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Tips to maintain a healthy diet before your surgery

6th June 2017 Print
Oats and fruit

The days and weeks leading up to surgery can be an anxious time, though advice, structure and guidance can help relieve some of this anxiety.  By preparing yourself in the best way you can, you can reduce the risk of complications during and after the procedure, and set yourself up for a smoother and happier recovery.  One way you can do this is to make sure you eat healthily as your surgery approaches.  Here’s some ‘food for thought’ to help with your pre-surgical diet plan.

It’s all about balance

The University of Michigan recommends a moderate mixture of carbohydrates to give the body energy, protein to help cell building, vitamins and minerals for a healthy immune system and fats to help vitamin absorption.  

Lean meats, fish and soya are good sources of protein, breads and potatoes are high in carbohydrate, and nuts, oily fish and avocados are rich in healthy fats.  Try to get a good mix of these elements in each meal.  Eating three nutritionally balanced, moderate-sized meals a day, starting with breakfast, will help you maintain energy to stay active and get exercise.  This, in turn, will keep your heart healthy and strong before your operation.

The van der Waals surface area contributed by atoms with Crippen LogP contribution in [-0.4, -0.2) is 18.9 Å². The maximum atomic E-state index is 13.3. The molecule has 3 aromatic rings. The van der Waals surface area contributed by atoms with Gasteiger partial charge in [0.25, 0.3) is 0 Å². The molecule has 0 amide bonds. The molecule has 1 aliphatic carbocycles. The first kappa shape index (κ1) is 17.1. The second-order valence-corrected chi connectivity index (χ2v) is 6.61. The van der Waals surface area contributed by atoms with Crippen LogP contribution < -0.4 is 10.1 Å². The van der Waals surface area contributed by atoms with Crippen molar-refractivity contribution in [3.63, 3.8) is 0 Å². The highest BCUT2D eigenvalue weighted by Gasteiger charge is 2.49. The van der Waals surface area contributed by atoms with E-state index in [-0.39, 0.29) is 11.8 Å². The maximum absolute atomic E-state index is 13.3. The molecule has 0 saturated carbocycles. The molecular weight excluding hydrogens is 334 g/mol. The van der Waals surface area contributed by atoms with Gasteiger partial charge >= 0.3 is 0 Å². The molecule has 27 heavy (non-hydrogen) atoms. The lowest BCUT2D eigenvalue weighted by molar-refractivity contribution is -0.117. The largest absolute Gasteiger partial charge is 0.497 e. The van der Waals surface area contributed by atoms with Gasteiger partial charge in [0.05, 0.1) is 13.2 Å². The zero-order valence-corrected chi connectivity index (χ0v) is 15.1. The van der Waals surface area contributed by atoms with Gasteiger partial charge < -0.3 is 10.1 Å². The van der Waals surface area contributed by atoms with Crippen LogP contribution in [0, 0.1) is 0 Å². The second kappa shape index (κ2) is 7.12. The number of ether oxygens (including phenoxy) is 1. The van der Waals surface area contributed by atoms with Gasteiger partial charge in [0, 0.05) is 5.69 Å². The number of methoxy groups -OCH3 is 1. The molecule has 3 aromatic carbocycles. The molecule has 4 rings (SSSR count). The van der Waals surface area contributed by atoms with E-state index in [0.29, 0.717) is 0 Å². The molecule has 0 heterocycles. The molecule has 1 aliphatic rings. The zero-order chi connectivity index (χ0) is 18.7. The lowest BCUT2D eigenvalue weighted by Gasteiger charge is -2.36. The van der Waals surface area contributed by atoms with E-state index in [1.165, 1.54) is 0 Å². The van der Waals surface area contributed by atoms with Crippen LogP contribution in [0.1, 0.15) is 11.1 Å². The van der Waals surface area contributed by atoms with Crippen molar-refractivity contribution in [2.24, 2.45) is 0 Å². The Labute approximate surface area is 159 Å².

Your doctor may recommend you stop vitamin supplements before the surgery in case of operative complications, but foods rich in B complex vitamins play a big role in converting nutrients into energy within the body.  Fish, soy and fortified cereals are all good sources of B vitamins and can help keep you strong and healthy before surgery.

Things to avoid

It’s an excellent idea to stop drinking alcohol in the few weeks before the surgery.  A study cited by the Guardian found that drinking alcohol before surgery can weaken the immune system and slow recovery.  It can also increase the risk of excessive bleeding during the procedure.  If you find it difficult to stop drinking completely, you can talk to your doctor about the best ways to cut down.

Healthline points out that junk foods high in salt and sugar can lead to obesity, which can increase the risk of post-surgical blood clots, and high blood pressure, which can lead to surgical complications.  Avoiding junk foods before surgery can help to improve your cardiovascular health and reduce the risks associated with anaesthetic, so it’s a good plan to replace fast food with healthier alternatives.    

The day before

If you are going in for a procedure such as knee arthroscopy treatment, you may be given one of the several different types of anaesthetic.  Any expert medical team, such as the consultants at Highgate Hospital in London, will ensure you have full guidelines on what or what not to eat in the day before the surgery.  They will also let you know the time from which you must be nil by mouth, and up to what time you can drink water.  This is part of their dedication to your well-being during the procedure and your recovery.

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Oats and fruit